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Hospital epidemiology and antimicrobial susceptibility of isolated methicillin-resistant Staphylococcus aureus: a one-year retrospective study at a tertiary care center in Thailand

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posted on 07.05.2020 by Palapun Waitayangkoon, Achitpol Thongkam, Tanawat Benjamungkalarak, Muanpetch Rachayon, Aphisit Thongthaisin, Tanittha Chatsuwan, Arsa Thammahong, Direkrit Chiewchengchol

Background: Increased rates of Staphylococcus aureus resistance and its morbidity and mortality have raised concern about the strategy of antibiotic use.

Objectives: This study aimed to determine the prevalence of methicillin-resistant S. aureus (MRSA) and vancomycin-resistant S. aureus (VRSA) isolates among Thai patients with S. aureus infection and to identify risk factors and appropriate antibiotics for these resistant strains.

Methods: Data of culture-proven S. aureus isolates from clinical specimens during 2017 in King Chulalongkorn Memorial Hospital, Thailand, were retrospectively collected and classified as methicillin-sensitive S. aureus or MRSA by cefoxitin screening and oxacillin minimum inhibitory concentration by the Vitek 2 system. Each isolate was also tested for susceptibility to teicoplanin, erythromycin, clindamycin, linezolid, trimethoprim/sulfamethoxazole, ciprofloxacin, moxifloxacin, tetracycline, doxycycline, and vancomycin by Vitek 2. Demographic information and comorbidities from medical records were reviewed to identify risk factors for S. aureus infection.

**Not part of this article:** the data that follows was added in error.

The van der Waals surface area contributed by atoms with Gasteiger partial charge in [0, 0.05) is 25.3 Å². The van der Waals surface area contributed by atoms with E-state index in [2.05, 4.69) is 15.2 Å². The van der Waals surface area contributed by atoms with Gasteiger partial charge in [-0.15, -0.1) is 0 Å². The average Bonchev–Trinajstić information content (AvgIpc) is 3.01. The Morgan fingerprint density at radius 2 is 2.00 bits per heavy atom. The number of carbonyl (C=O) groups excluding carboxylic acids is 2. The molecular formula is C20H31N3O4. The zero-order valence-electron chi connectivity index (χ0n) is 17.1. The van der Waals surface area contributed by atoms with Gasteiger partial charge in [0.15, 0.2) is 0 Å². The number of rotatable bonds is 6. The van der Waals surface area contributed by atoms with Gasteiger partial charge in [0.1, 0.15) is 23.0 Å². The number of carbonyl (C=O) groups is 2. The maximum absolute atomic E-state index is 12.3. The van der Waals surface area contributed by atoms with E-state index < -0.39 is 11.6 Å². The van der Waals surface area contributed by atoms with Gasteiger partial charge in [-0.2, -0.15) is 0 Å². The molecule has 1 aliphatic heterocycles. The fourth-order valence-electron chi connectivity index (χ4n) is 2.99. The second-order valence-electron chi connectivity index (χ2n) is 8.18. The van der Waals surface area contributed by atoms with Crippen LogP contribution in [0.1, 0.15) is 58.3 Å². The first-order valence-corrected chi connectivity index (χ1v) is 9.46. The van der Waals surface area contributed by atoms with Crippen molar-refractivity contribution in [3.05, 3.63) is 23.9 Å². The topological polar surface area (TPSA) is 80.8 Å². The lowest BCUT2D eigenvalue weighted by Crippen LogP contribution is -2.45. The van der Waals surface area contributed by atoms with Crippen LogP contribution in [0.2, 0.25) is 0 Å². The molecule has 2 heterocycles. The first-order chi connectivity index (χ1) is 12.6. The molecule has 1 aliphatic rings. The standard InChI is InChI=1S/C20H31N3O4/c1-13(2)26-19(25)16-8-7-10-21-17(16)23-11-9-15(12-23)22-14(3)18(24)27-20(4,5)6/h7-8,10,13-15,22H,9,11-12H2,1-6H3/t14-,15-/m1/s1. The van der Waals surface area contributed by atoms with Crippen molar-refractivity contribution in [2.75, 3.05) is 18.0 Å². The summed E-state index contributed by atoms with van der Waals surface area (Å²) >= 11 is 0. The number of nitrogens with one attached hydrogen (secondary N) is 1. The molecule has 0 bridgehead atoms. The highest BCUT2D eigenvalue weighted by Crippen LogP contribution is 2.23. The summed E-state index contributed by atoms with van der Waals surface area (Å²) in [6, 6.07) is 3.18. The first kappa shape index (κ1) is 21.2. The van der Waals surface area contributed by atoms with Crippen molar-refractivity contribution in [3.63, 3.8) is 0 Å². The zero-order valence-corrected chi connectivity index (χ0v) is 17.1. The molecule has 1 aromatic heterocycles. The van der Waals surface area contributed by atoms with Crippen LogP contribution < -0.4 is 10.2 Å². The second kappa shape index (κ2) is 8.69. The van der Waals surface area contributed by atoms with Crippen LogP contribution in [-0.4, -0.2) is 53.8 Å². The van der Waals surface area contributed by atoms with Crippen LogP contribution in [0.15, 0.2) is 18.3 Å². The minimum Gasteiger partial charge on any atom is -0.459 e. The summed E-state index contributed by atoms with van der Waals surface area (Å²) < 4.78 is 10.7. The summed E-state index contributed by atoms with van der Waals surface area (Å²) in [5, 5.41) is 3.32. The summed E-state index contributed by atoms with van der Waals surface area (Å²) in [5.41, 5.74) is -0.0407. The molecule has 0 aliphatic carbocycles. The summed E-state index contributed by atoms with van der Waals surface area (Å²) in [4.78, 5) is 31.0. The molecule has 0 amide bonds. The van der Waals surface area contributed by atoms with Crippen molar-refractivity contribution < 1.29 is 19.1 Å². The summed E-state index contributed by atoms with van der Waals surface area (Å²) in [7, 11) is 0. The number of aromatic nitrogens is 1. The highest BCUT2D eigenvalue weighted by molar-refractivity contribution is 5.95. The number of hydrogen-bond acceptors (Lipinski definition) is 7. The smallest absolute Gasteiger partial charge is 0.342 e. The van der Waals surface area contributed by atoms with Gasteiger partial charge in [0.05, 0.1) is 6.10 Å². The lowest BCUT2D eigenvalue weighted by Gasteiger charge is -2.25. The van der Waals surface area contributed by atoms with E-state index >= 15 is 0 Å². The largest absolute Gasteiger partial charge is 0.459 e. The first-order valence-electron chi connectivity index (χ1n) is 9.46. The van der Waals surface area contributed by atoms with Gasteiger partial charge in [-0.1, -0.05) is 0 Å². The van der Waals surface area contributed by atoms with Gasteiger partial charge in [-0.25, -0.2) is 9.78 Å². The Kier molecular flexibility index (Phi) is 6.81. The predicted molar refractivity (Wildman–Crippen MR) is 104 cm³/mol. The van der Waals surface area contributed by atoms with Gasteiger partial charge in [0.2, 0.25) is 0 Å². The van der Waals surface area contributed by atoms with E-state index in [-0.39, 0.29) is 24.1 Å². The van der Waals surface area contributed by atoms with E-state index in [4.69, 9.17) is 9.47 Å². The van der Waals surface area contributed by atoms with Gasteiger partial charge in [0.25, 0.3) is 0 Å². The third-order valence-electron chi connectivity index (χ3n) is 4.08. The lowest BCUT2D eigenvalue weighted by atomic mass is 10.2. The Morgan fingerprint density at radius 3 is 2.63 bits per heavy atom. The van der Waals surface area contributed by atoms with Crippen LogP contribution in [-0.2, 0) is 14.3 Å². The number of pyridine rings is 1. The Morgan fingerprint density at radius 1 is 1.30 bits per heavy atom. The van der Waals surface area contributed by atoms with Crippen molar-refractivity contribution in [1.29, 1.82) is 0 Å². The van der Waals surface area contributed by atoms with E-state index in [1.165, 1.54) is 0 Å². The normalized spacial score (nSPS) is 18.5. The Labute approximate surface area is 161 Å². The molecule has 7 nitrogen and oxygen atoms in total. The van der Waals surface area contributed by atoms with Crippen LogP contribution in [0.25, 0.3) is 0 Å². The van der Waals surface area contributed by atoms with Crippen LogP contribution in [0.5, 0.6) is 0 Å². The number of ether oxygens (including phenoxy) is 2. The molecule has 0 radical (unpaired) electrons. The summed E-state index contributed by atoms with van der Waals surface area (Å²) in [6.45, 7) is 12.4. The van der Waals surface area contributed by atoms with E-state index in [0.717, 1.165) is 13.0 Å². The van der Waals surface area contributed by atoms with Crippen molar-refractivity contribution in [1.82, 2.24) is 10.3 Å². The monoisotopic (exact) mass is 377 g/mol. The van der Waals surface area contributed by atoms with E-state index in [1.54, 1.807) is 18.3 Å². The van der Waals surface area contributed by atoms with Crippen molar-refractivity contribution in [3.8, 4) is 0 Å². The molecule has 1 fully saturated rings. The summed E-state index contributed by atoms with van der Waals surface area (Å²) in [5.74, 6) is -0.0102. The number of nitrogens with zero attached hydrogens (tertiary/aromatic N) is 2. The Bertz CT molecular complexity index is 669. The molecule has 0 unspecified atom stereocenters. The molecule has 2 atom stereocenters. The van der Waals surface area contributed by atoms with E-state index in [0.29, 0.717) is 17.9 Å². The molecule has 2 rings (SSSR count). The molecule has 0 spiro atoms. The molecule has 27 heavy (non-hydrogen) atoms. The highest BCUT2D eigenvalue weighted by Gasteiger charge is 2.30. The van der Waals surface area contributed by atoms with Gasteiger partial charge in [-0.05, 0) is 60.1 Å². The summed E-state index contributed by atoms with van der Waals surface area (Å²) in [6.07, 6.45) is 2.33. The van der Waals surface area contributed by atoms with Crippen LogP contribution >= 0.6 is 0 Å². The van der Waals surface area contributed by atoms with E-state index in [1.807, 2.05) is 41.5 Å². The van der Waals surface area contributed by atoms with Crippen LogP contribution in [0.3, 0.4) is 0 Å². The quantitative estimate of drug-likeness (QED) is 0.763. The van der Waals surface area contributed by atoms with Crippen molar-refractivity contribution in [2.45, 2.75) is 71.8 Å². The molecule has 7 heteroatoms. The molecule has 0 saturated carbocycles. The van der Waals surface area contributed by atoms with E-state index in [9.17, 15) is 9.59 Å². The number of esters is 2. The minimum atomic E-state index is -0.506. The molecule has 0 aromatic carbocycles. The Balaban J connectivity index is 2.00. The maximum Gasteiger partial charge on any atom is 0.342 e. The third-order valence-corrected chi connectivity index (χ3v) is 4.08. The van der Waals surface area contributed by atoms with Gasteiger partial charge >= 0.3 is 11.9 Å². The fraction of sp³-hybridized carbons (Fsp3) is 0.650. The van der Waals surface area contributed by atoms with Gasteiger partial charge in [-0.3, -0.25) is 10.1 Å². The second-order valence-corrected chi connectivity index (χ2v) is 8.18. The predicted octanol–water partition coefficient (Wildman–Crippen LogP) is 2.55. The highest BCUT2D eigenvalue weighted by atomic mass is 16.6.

Results: MRSA isolates were identified in 147 (17%) of 890 patients with no different ratio in adults or children. A higher proportion of MRSA in hospital-acquired settings was observed (27% vs. 12%; p < 0.001). Comorbidities significantly associated with MRSA were chronic lung, cardiovascular, and neurological diseases. Atrial fibrillation, dementia, and benign prostatic hyperplasia were independently associated with MRSA isolation. Vancomycin was still susceptible to all kinds of infection. One VRSA isolate was from colonization.

Conclusion: The prevalence of MRSA in our facility seemed to be comparatively low. Vancomycin is still an appropriate option for MRSA coverage since all S. aureus isolates in our center were sensitive to vancomycin. However, careful attention is warranted since one colonization isolate was VRSA.

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